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South Africa's Zuma Resigns, Ramaphosa Voted In


Council on Foreign Relations Newsletter If you are unable to see the message below, click here to view. February 15, 2018 Daily News Brief   TOP OF THE AGENDA South Africa's Zuma Resigns, Ramaphosa Voted In The South African parliament elected Deputy President Cyril Ramaphosa as president following the resignation of his one-time ally Jacob Zuma, bringing to a close days of tense negotiations between scandal-plagued Zuma and top officials in the ruling party. Top leadership in the ruling African National Congress (ANC) recalled Zuma earlier this week, telling him to resign or face a no-confidence vote (BBC). The vote to install Ramaphosa, elected as ANC leader in December, was largely symbolic since the party holds a majority in parliament (Guardian). Zuma, an anti-apartheid activist jailed alongside Nelson Mandela (NYT), led the country for nine years through economic decline and now faces potential prosecution for hundreds of corruption charges. Ramaphosa is expected to be sworn in later today (SABC). ANALYSIS "Ramaphosa has to think beyond the Zuma years and put an end to this governance by hysteria, because if he doesn't, he will be the biggest victim of the current chaos," Khaya Sithole writes for the Mail and Guardian. "Zuma had been able to hang on for almost a decade in the face of growing unpopularity—he survived eight no-confidence votes—by establishing effective patronage networks among party activists," writes CFR's John Campbell. "[Zuma's] departure will be his main legacy. It will set an important limit on the undue exercise of presidential power," Sizwe Mpofu-Walsh said in an interview with Al Jazeera. Event: U.S. Rep. Adam B. Schiff at CFR Schiff discusses the Russia probe and U.S. national security. Watch Friday at 8:30 a.m. EST.   PACIFIC RIM Oxfam Asia Director Aware of Earlier Sex Abuse Cases The Asia regional director for the charity Oxfam said she was aware of sexual abuses cases (BBC) involving Oxfam staff in Bangladesh, Nepal, and the Philippines before she assumed her role two years ago. She said recent outcry over sexual abuse charges against staff in Haiti has "taught us we need to do a lot more" to resolve the issue. PHILIPPINES: The Philippines will repatriate the body of a Filipina worker (WSJ) found dead in her employer's home in Kuwait. The country has banned its citizens from working in the Gulf nation and offered free travel for returnees. SOUTH AND CENTRAL ASIA Afghan Taliban Publishes Open Letter to Americans The Afghan Taliban has issued a letter addressed to the American people and U.S. Congress calling for dialogue to end the seventeen-year war (VOA) in Afghanistan. The militant group said the United States has lost thousands of its citizens and spent billions of dollars installing a politically fractious and corrupt ruling class in the country. MALDIVES: Tourists have canceled hundreds of hotel reservations (Reuters) in the Maldives since the country declared a state of emergency last week amid political unrest, serving a blow to an industry that accounts for a third of the nation's gross domestic product (GDP). MIDDLE EAST AND NORTH AFRICA Syrian Civilians Killed on 'Horrific' Scale, UN Envoy Says The UN special envoy to the Syrian conflict told the Security Council on Wednesday that reports indicate more than a thousand civilians in the country were killed in the first week of February alone (Al Jazeera), and said now is "as violent and worrying" a time as any in his four years as envoy. CFR's Gayle Tzemach Lemmon, in an interview on PBS Newshour, says the war over territory in Syria is ramping up to a new phase. IRAN: Some ninety currency traders have been arrested in Tehran for attempting to "disrupt the market," according to police, as the Iranian rial reached a record low (RFE/RL) this week. The currency has lost roughly a quarter of its value in the last six months. Vali Nasr writes in Foreign Affairs that Iran has an advantage in the turbulent Middle East. SUB-SAHARAN AFRICA Ethiopian Leader Announces Surprise Resignation Prime Minister Hailemariam Desalegn, in power since 2012, has announced his resignation in a televised address (BBC), saying his departure is necessary to carry out reforms that will "lead to sustainable peace and democracy." His resignation comes amid deadly anti-government protests in the country's Oromia and Amhara regions. ZIMBABWE: Former Prime Minister Morgan Tsvangirai, a longtime opponent of ousted President Robert Mugabe, died in South Africa (BBC) after a battle with colon cancer. EUROPE Russian Security Staff Killed in Blast in Syria Fifteen Russian employees of a private security firm were killed in an explosion at an arms storage facility (AFP) in Syria's Deir ez-Zor, according to the UK-based Syrian Observatory for Human Rights. The monitoring group said the company was there to protect oil and gas fields controlled by the Syrian government. In Foreign Affairs, Dmitri Trenin discusses Russian President Vladimir Putin's endgame in Syria. EU: GDP in the European Union grew 2.5 percent last year (BBC), the bloc's fastest pace since 2007. AMERICAS Mexico Says Pena Nieto–Trump Meeting to Come The Mexican and U.S. governments are organizing a meeting (FT) between President Enrique Pena Nieto and U.S. President Donald J. Trump for sometime in the coming weeks. The announcement came after Mexico's foreign minister met with senior U.S. administration officials at the White House on Wednesday. VENEZUELA: President Nicolas Maduro said the country's Miami consulate, closed since 2012, will reopen (Miami Herald) so citizens living abroad can vote in an April 22 presidential election. UNITED STATES Florida School Shooting Kills Seventeen A teenager with a semiautomatic rifle opened fire at his former high school (NYT) near Miami on Wednesday, killing seventeen people. The massacre is the country's seventh school shooting (VOA) so far this year. University of Pennsylvania physicians who examined U.S. diplomats who reported mysterious ailments while serving in Cuba (WaPo) found that they suffered "sustained injury to widespread brain networks," though the doctors could not determine the cause of such injury.         Council on Foreign Relations — 58 East 68th Street — New York, NY 10065 CFR does not share email addresses with third parties. Forward This Email | Subscribe to CFR Newsletters | Unsubscribe - - - - - - - - - - - - - - - - - - - - - - - - - - - - - - - - -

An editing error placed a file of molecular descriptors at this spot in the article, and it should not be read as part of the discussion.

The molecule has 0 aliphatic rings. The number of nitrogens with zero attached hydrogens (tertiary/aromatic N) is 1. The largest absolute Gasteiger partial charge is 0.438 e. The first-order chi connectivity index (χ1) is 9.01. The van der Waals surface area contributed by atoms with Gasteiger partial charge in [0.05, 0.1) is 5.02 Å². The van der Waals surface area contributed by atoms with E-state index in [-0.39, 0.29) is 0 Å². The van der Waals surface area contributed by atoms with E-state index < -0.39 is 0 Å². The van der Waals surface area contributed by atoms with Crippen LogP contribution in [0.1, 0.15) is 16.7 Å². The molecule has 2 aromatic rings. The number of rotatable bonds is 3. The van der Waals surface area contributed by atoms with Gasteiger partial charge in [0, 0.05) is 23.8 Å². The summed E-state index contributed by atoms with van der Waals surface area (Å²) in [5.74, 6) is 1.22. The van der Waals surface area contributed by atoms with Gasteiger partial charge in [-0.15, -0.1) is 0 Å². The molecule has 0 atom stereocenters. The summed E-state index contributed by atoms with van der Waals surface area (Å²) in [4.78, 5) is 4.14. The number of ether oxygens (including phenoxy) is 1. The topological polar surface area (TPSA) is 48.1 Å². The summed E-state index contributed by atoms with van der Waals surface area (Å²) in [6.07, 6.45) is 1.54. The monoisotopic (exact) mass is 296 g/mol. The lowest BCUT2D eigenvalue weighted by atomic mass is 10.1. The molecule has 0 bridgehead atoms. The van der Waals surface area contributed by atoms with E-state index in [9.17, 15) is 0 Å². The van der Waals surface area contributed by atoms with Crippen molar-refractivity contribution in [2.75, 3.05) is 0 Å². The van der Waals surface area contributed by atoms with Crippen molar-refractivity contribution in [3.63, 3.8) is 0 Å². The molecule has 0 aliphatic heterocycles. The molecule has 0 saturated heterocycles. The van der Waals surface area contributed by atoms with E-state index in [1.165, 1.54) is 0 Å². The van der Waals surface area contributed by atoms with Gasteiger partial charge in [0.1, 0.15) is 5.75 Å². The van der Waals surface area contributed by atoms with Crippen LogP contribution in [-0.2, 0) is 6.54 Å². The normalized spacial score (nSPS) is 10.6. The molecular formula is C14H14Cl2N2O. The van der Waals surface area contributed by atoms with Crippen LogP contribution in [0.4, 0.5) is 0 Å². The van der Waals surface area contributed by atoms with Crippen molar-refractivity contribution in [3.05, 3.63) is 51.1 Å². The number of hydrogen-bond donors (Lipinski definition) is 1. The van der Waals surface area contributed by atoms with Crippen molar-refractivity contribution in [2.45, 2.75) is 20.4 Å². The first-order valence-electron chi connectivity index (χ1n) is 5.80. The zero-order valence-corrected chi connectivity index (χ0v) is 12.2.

Date: February 15, 2018 at 11:03PM